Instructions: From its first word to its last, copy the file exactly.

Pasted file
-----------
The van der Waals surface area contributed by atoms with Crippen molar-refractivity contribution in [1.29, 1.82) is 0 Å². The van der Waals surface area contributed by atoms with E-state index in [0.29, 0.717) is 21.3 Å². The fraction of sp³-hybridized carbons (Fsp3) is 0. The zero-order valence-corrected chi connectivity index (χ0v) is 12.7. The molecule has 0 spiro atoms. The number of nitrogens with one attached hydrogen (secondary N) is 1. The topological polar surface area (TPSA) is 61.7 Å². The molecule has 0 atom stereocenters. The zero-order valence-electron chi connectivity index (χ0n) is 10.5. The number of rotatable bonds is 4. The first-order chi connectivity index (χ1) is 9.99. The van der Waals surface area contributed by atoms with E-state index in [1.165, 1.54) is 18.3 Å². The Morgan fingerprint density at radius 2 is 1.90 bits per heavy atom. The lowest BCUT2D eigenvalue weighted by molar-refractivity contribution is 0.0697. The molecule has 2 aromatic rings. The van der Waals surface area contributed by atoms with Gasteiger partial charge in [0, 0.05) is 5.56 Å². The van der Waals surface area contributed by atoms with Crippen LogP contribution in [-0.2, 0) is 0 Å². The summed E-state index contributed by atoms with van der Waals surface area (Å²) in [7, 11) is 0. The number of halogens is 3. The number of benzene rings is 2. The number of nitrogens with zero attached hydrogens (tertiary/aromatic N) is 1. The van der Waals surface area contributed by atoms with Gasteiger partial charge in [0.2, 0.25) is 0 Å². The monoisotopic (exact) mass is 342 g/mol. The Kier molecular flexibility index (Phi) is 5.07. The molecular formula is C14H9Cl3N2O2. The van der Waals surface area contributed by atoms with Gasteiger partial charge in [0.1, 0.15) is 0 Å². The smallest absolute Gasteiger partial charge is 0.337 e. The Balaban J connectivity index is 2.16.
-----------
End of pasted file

The van der Waals surface area contributed by atoms with Crippen molar-refractivity contribution in [1.29, 1.82) is 0 Å². The van der Waals surface area contributed by atoms with E-state index in [0.29, 0.717) is 21.3 Å². The fraction of sp³-hybridized carbons (Fsp3) is 0. The zero-order valence-corrected chi connectivity index (χ0v) is 12.7. The molecule has 0 spiro atoms. The number of nitrogens with one attached hydrogen (secondary N) is 1. The topological polar surface area (TPSA) is 61.7 Å². The molecule has 0 atom stereocenters. The zero-order valence-electron chi connectivity index (χ0n) is 10.5. The number of rotatable bonds is 4. The first-order chi connectivity index (χ1) is 9.99. The van der Waals surface area contributed by atoms with E-state index in [1.165, 1.54) is 18.3 Å². The Morgan fingerprint density at radius 2 is 1.90 bits per heavy atom. The lowest BCUT2D eigenvalue weighted by molar-refractivity contribution is 0.0697. The molecule has 2 aromatic rings. The van der Waals surface area contributed by atoms with Gasteiger partial charge in [0, 0.05) is 5.56 Å². The van der Waals surface area contributed by atoms with Crippen LogP contribution in [-0.2, 0) is 0 Å². The summed E-state index contributed by atoms with van der Waals surface area (Å²) in [7, 11) is 0. The number of halogens is 3. The number of benzene rings is 2. The number of nitrogens with zero attached hydrogens (tertiary/aromatic N) is 1. The van der Waals surface area contributed by atoms with Gasteiger partial charge in [0.2, 0.25) is 0 Å². The monoisotopic (exact) mass is 342 g/mol. The Kier molecular flexibility index (Phi) is 5.07. The molecular formula is C14H9Cl3N2O2. The van der Waals surface area contributed by atoms with Gasteiger partial charge in [0.1, 0.15) is 0 Å². The smallest absolute Gasteiger partial charge is 0.337 e. The Balaban J connectivity index is 2.16.